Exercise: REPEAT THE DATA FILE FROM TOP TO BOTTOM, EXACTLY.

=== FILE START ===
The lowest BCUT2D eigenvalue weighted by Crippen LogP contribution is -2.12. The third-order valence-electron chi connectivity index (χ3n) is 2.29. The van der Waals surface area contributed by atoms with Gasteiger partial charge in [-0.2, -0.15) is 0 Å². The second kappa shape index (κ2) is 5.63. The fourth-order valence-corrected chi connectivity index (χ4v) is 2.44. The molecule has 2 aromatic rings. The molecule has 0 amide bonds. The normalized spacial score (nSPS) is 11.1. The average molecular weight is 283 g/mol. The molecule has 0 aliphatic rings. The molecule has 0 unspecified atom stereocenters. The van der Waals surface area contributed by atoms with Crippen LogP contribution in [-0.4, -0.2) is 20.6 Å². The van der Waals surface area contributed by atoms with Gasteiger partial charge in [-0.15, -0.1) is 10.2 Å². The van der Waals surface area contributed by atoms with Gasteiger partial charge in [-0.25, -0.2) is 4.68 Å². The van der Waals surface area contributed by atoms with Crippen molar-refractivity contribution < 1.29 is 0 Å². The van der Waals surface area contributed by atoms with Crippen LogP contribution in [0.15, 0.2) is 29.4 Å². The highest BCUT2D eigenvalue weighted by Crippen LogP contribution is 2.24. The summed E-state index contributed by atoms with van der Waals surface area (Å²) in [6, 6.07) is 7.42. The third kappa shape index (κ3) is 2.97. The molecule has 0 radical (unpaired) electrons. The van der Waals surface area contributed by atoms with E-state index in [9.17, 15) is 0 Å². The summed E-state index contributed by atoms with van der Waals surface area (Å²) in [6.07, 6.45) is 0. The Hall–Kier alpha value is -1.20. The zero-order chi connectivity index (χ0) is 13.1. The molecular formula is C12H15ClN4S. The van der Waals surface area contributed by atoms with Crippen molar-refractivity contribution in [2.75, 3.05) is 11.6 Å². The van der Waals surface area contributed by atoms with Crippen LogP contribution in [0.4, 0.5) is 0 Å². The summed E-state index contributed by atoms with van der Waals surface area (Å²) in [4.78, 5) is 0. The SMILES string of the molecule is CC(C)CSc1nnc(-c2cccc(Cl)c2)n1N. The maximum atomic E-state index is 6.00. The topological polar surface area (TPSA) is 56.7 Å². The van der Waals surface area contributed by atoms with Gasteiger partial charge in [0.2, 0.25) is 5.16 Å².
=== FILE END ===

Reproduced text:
The lowest BCUT2D eigenvalue weighted by Crippen LogP contribution is -2.12. The third-order valence-electron chi connectivity index (χ3n) is 2.29. The van der Waals surface area contributed by atoms with Gasteiger partial charge in [-0.2, -0.15) is 0 Å². The second kappa shape index (κ2) is 5.63. The fourth-order valence-corrected chi connectivity index (χ4v) is 2.44. The molecule has 2 aromatic rings. The molecule has 0 amide bonds. The normalized spacial score (nSPS) is 11.1. The average molecular weight is 283 g/mol. The molecule has 0 aliphatic rings. The molecule has 0 unspecified atom stereocenters. The van der Waals surface area contributed by atoms with Crippen LogP contribution in [-0.4, -0.2) is 20.6 Å². The van der Waals surface area contributed by atoms with Gasteiger partial charge in [-0.15, -0.1) is 10.2 Å². The van der Waals surface area contributed by atoms with Gasteiger partial charge in [-0.25, -0.2) is 4.68 Å². The van der Waals surface area contributed by atoms with Crippen molar-refractivity contribution < 1.29 is 0 Å². The van der Waals surface area contributed by atoms with Crippen LogP contribution in [0.15, 0.2) is 29.4 Å². The highest BCUT2D eigenvalue weighted by Crippen LogP contribution is 2.24. The summed E-state index contributed by atoms with van der Waals surface area (Å²) in [6, 6.07) is 7.42. The third kappa shape index (κ3) is 2.97. The molecule has 0 radical (unpaired) electrons. The van der Waals surface area contributed by atoms with E-state index in [9.17, 15) is 0 Å². The summed E-state index contributed by atoms with van der Waals surface area (Å²) in [6.07, 6.45) is 0. The Hall–Kier alpha value is -1.20. The zero-order chi connectivity index (χ0) is 13.1. The molecular formula is C12H15ClN4S. The van der Waals surface area contributed by atoms with Crippen molar-refractivity contribution in [2.75, 3.05) is 11.6 Å². The van der Waals surface area contributed by atoms with Crippen LogP contribution in [0.4, 0.5) is 0 Å². The summed E-state index contributed by atoms with van der Waals surface area (Å²) in [4.78, 5) is 0. The SMILES string of the molecule is CC(C)CSc1nnc(-c2cccc(Cl)c2)n1N. The maximum atomic E-state index is 6.00. The topological polar surface area (TPSA) is 56.7 Å². The van der Waals surface area contributed by atoms with Gasteiger partial charge in [0.2, 0.25) is 5.16 Å².